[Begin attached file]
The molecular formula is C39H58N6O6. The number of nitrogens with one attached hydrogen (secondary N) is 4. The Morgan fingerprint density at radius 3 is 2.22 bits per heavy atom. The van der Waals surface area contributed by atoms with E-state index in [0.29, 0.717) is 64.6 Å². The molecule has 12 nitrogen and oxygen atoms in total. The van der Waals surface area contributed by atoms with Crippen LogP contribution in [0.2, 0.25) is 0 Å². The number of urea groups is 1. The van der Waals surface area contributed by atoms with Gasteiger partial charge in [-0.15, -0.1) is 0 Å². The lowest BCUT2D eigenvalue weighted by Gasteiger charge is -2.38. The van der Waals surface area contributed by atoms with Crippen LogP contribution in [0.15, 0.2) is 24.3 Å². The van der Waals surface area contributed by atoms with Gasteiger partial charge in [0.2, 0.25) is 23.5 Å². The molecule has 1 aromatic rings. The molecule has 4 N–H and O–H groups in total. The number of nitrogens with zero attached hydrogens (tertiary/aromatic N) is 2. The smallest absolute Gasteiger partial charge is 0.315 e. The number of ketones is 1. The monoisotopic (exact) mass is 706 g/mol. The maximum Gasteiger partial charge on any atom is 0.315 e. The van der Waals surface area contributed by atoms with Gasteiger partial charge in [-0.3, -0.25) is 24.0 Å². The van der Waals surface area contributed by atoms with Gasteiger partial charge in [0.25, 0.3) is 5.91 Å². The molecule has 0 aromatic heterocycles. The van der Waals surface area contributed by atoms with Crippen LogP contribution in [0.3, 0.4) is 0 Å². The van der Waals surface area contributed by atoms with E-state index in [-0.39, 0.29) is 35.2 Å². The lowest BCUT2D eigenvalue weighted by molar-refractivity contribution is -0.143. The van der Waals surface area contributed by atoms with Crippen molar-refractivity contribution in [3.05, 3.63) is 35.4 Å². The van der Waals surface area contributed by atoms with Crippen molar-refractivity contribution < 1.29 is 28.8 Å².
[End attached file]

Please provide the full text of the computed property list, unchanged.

The molecular formula is C39H58N6O6. The number of nitrogens with one attached hydrogen (secondary N) is 4. The Morgan fingerprint density at radius 3 is 2.22 bits per heavy atom. The van der Waals surface area contributed by atoms with E-state index in [0.29, 0.717) is 64.6 Å². The molecule has 12 nitrogen and oxygen atoms in total. The van der Waals surface area contributed by atoms with Crippen LogP contribution in [0.2, 0.25) is 0 Å². The number of urea groups is 1. The van der Waals surface area contributed by atoms with Gasteiger partial charge in [-0.15, -0.1) is 0 Å². The lowest BCUT2D eigenvalue weighted by Gasteiger charge is -2.38. The van der Waals surface area contributed by atoms with Crippen LogP contribution in [0.15, 0.2) is 24.3 Å². The van der Waals surface area contributed by atoms with Gasteiger partial charge in [0.2, 0.25) is 23.5 Å². The molecule has 1 aromatic rings. The molecule has 4 N–H and O–H groups in total. The number of nitrogens with zero attached hydrogens (tertiary/aromatic N) is 2. The smallest absolute Gasteiger partial charge is 0.315 e. The number of ketones is 1. The monoisotopic (exact) mass is 706 g/mol. The maximum Gasteiger partial charge on any atom is 0.315 e. The van der Waals surface area contributed by atoms with Gasteiger partial charge in [-0.3, -0.25) is 24.0 Å². The van der Waals surface area contributed by atoms with Gasteiger partial charge in [0.25, 0.3) is 5.91 Å². The molecule has 0 aromatic heterocycles. The van der Waals surface area contributed by atoms with Crippen LogP contribution in [0.3, 0.4) is 0 Å². The van der Waals surface area contributed by atoms with E-state index in [-0.39, 0.29) is 35.2 Å². The lowest BCUT2D eigenvalue weighted by molar-refractivity contribution is -0.143. The van der Waals surface area contributed by atoms with Crippen molar-refractivity contribution in [3.05, 3.63) is 35.4 Å². The van der Waals surface area contributed by atoms with Crippen molar-refractivity contribution < 1.29 is 28.8 Å².